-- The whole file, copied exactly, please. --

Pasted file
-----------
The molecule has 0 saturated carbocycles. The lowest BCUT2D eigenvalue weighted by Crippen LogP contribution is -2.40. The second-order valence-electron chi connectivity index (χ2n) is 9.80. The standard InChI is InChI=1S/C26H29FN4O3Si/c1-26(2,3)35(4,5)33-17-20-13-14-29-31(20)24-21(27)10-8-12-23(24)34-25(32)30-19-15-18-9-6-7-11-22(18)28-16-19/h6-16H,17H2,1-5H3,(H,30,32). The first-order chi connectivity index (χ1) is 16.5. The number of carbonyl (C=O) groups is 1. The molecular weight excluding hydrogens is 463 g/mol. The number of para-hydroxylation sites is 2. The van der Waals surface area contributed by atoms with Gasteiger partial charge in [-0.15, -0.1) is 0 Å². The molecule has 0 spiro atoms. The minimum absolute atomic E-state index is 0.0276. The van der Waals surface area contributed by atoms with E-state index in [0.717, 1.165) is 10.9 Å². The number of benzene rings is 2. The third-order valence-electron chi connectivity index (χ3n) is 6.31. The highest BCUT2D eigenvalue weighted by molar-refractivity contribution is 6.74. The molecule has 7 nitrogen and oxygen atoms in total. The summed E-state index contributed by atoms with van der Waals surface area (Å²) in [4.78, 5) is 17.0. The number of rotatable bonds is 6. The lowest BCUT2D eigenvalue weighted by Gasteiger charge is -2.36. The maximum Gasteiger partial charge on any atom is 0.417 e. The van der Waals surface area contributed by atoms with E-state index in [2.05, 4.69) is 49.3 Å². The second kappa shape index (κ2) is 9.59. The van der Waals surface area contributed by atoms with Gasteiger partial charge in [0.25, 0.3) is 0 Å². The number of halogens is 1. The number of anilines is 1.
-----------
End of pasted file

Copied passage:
The molecule has 0 saturated carbocycles. The lowest BCUT2D eigenvalue weighted by Crippen LogP contribution is -2.40. The second-order valence-electron chi connectivity index (χ2n) is 9.80. The standard InChI is InChI=1S/C26H29FN4O3Si/c1-26(2,3)35(4,5)33-17-20-13-14-29-31(20)24-21(27)10-8-12-23(24)34-25(32)30-19-15-18-9-6-7-11-22(18)28-16-19/h6-16H,17H2,1-5H3,(H,30,32). The first-order chi connectivity index (χ1) is 16.5. The number of carbonyl (C=O) groups is 1. The molecular weight excluding hydrogens is 463 g/mol. The number of para-hydroxylation sites is 2. The van der Waals surface area contributed by atoms with Gasteiger partial charge in [-0.15, -0.1) is 0 Å². The molecule has 0 spiro atoms. The minimum absolute atomic E-state index is 0.0276. The van der Waals surface area contributed by atoms with E-state index in [0.717, 1.165) is 10.9 Å². The number of benzene rings is 2. The third-order valence-electron chi connectivity index (χ3n) is 6.31. The highest BCUT2D eigenvalue weighted by molar-refractivity contribution is 6.74. The molecule has 7 nitrogen and oxygen atoms in total. The summed E-state index contributed by atoms with van der Waals surface area (Å²) in [4.78, 5) is 17.0. The number of rotatable bonds is 6. The lowest BCUT2D eigenvalue weighted by Gasteiger charge is -2.36. The maximum Gasteiger partial charge on any atom is 0.417 e. The van der Waals surface area contributed by atoms with E-state index in [2.05, 4.69) is 49.3 Å². The second kappa shape index (κ2) is 9.59. The van der Waals surface area contributed by atoms with Gasteiger partial charge in [0.25, 0.3) is 0 Å². The number of halogens is 1. The number of anilines is 1.